Remember my Better Homes and Gardens 1961 Decorating Book score? I've spent the last few weeks reading it, and let me tell you, there is a lot to talk about!
The whole book reminds me of my Grandma Hazel, who I was very close to when I was growing up. The main style of her house was definitely from this era, and it was super comfortable. I think she is the reason I had such a strong reaction reading this book - it feels like home to me!
Most of it is just really great on a pure vintage style (and yes, kitsch!) level. I hope I can give you all a good overall idea about what the trends were, but of course the best thing you can do is find a copy of this book! It's awesome, you won't regret it - I promise!
Of course one of the main styles is Contemporary, which has that much loved sleek mid-century modern vibe. It rarely feels sterile though, there are almost always homier elements mixed in - like this room, sporting a wall of wood paneling and lots of wood furniture and plants.
Natural elements dominate a lot of the book, actually. Wood furniture and paneling, stone and brick wall treatments, green plants (with or without flowers), fruit as a decorative accessory... you get the idea.
Here is another Contemporary room - look at that primary color scheme! No fear of color in this book, that's for sure. And again with the plant on the table - the coffee table!
This is a great example of a stone wall fireplace, and I love the blue and brown color scheme which seems to have been a popular one. I also love that round coffee table with the high edges - but again the plant right in the middle of it! Where are we supposed to put our snacks?!?
Here's a room with an Asian influence, which seems like it was a popular match for the contemporary style. Also notice that gray is the dominant color - gray was all over the book, used as a neutral and paired with a wide variety of colors. I was kind of surprised by it, but the more I see it the more I love it!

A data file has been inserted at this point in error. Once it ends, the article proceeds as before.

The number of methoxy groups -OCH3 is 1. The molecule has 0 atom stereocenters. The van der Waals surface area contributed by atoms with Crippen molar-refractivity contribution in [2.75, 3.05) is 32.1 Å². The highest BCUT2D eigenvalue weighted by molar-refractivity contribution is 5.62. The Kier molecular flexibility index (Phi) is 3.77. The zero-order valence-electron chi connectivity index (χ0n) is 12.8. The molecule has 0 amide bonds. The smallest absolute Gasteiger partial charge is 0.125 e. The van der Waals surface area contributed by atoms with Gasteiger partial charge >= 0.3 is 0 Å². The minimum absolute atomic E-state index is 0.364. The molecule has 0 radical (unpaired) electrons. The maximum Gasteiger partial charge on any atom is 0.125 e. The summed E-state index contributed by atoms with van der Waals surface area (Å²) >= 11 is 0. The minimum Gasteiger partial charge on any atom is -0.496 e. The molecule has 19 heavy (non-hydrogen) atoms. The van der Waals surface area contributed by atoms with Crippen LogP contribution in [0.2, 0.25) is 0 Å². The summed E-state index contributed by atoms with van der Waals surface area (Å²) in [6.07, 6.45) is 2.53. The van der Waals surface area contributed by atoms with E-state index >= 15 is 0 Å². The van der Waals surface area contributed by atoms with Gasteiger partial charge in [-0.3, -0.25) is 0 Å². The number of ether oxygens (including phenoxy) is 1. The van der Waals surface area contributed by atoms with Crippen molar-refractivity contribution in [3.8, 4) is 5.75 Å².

Another popular style covered in the book pulls elements from Classical sources like Rome and Greece. I saw this expressed more often in accessories and artwork than overall rooms, except for this amazing bedroom. Look at those stools at the end of the bed!
The ceiling paper is interesting too, ceilings were considered a part of the room design and were fair game for all kinds of colors and treatments.
Here is a great example of a large classical art piece in what they call a Traditional room. Traditional style is full of detailed furniture, antiques, and floral patterns. It creates a comfortable, make yourself at home vibe. This is the style my grandma had, it makes me want to curl up under an afghan and read Little Golden Books!
Here is a Traditional bedroom that shows a total lack of fear in both color and pattern. Green and orange together? Sure! Florals and plaid? Why not! It also stretches a bit on the accessories - porch lights as wall sconces, cast iron trivets above the bed, and a chicken on the dresser?
Wallpaper was a must have, and plaid was a popular pattern. I like how they kept the plaid below the chair rail in the bedroom above, unlike this gem of a room:
Yowza, that's a whole lotta plaid. With a gigantic turkey over the bed to boot... Americana type accessories were popular for Traditional style rooms, especially animals - horses, eagles, chickens like we saw above, and apparently Turkeys, too!
A close cousin of the Traditional style is Colonial, and this is a great example. I don't think early Americans would have had a turquoise wall above a fancy tiled fireplace, but the silhouettes and samplers on the wall lend that Colonial vibe, especially with the wood paneling and traditional furniture.
Here is a Colonial room, but with that early 60's twist. It's got the traditional wood table, shutters on the windows, and silhouettes on the wall - but then there is that huge green and white snowflake wallpaper and a big red chair (with the horse accessory on the side table, of course).
It's this kind of thing that just made me fall in love with this book - color combinations and patterns that we would never think of using now, creative layouts that mix different styles and eras, kitschy accessories... And I've only scratched the surface, I have a few more posts to do before I am done with this gem of a book!